In TV, a smart, bawdy new novel about the highly charged world of network sports, Caesar Fortunato proves impossible to work with, as he's an unfaithful, lying, gambling, drug-addicted hothead.
And Fortunato is the good guy.
Author Brian Brown based the character not-so-loosely on the late ABC Sports producer Chet Forte. Through his innovations, Forte was a force in shaping how sports were rendered on television - whether an amateur track meet or a Super Bowl.
But his type - deeply flawed, passionate and headstrong about holding off ratings-obsessed corporate executives - has all but disappeared, Brown argued. And so he took up his pen in focused anger.
"I'd like to think that some of these larger-than-life people are missed," said Brown, himself an Emmy Award-winning sports journalist who has most recently worked for NBC and HBO. "At the very least, they defended their product with a zeal that we could use more of."
Now, he said, there is a clarity of mission to maximize audiences to draw in advertisers. It's that kind of no-risk philosophy that can make for a blander broadcast.
With the proliferation of cable stations and remote controls, for example, the networks no longer feel they can dwell on Greco-Roman wrestling or javelin tosses during the Olympics, even though those meets are part of the texture of the games. And the fear of channel-surfing has led networks to cram advertising into the shows themselves.
During one Super Bowl broadcast on which he served as a producer, Brown recalled that almost every feature - the instant replay, the two-minute warning - had its own sponsor.
"It reached a point of absurdity with the injury report," Brown said. "There were no injuries to report, but we had to have an injury report because it was sponsored. So we were telling viewers about banged-up pinkies and bruised shins."
There has always been a tension between those who manage the networks and those who work to create their shows. But that tension has been resolved, said Brown: "The business people have won, and it's a rout."
In the book, a character clearly based on the late Howard Cosell defends Muhammad Ali's controversial decision not to serve in the military during the Vietnam War. In 1970, ABC's Monday Night Football made its debut only a few weeks before Cosell's remarks, and some sponsors sought his dismissal. Roone Arledge, then the head of ABC Sports, resisted.
"That demonstrated courage," Brown said. "I don't think there are too many who would do that today."
That's not to say there are no oases in the desert.
Brown has found a haven at HBO Sports with Bob Costas, the NBC broadcaster who does a periodic special for the cable channel. CBS morning news anchor Bryant Gumbel appears on a savvy sports show for HBO, as well.
Costas shares much of Brown's concerns about the big broadcasters. "I'm pretty sure that you have network executives putting programs on the air that, if they were at home, they wouldn't watch themselves," he said.
"All of us have to make compromises," Costas said. "What you hope is that you can slip enough in there, between the cracks, that reflects what you really care about."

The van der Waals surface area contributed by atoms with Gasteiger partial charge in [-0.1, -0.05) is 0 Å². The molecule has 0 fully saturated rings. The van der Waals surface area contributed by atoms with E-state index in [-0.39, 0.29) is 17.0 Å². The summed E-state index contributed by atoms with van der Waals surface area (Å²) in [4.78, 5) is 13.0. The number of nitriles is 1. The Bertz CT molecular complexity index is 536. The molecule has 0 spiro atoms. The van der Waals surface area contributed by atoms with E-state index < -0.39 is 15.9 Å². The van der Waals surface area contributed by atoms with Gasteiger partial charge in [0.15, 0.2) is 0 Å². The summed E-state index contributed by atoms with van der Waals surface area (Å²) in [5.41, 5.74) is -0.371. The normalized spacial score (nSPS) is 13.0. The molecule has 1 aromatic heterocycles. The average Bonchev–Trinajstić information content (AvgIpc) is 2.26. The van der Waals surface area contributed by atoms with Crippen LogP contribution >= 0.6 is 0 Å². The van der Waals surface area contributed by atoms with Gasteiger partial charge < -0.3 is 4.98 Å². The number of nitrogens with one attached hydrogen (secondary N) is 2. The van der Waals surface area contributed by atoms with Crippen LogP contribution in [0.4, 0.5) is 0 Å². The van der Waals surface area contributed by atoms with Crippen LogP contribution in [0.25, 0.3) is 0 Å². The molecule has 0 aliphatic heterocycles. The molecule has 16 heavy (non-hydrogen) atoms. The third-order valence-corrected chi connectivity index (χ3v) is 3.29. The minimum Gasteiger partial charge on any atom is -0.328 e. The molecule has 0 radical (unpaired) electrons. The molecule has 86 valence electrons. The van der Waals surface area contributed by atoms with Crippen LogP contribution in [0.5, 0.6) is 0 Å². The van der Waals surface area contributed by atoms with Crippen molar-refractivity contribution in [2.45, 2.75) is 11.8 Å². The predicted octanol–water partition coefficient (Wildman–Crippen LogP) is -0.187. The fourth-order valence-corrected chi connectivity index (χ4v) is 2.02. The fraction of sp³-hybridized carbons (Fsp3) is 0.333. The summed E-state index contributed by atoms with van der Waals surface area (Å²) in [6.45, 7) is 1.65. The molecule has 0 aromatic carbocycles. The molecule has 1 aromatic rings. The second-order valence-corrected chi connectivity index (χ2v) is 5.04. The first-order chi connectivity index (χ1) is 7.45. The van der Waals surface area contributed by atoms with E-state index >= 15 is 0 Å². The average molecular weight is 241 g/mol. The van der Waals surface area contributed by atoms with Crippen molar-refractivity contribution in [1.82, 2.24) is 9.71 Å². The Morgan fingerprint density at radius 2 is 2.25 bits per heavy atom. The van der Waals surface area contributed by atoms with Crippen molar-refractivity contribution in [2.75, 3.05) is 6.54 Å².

ESPN has been the home for much of the worthwhile sports reporting that appears on the air. The cable channel's trademark irreverence on SportsCenter - its nightly newscast - is a welcome acknowledgment that, after all, we are just talking about sports here.
But ESPN is losing market share, too. And the impulse to draw in new viewers leads to strange things - some of which may be welcome. Tony Kornheiser and Michael Wilbon, columnists with the Washington Post, are both in deep negotiations with the cable network to appear on a daily sports version of CNN's Crossfire.
An ESPN spokesman confirmed the talks, but neither Wilbon nor Kornheiser returned calls seeking comment. Two people knowledgeable about the outlines of the preliminary deal said Kornheiser would be taking a leave from the newspaper to try the TV show.
New ESPN senior vice president Mark Shapiro has commissioned original movies and miniseries to air. And maybe it was inevitable, then, that on some Sunday night soon, viewers would see teen heartthrob Freddie Prinze Jr. on SportsCenter. But Prinze's fawning interview of Yankees shortstop Derek Jeter - largely a chance for the actor to promote his new baseball movie - was as schlocky as television gets.
"SportsCenter is going to remain the same," said ESPN spokesman Rob Tobias. "It's our mission to inform, and secondly to entertain. We're trying some new things to appeal to some more casual fans."
I'm not sure that the subscribers of Tiger Beat magazine are ESPN's best bet for new converts.
In TV, Brown writes an Emmy acceptance speech for Fortunato inspired by Arledge's real words. The television veteran is talking about a new record set at an international track meet. But he is really explaining how sports sometimes can transcend athletic competition - or an obvious play for ratings.
"There were these old men, Russians and Americans, hugging each other, jumping up and down and screaming," the fictional producer recounted.
"They were enemies who spoke different languages and couldn't even agree on a way to prevent the world from blowing itself up. Yet, there they were, embracing like brothers on world television at the simple act of a man jumping over a bar."
Questions? Comments? Story ideas? David Folkenflik can be reached by e-mail at david.folken firstname.lastname@example.org or by phone at 410-332-6923.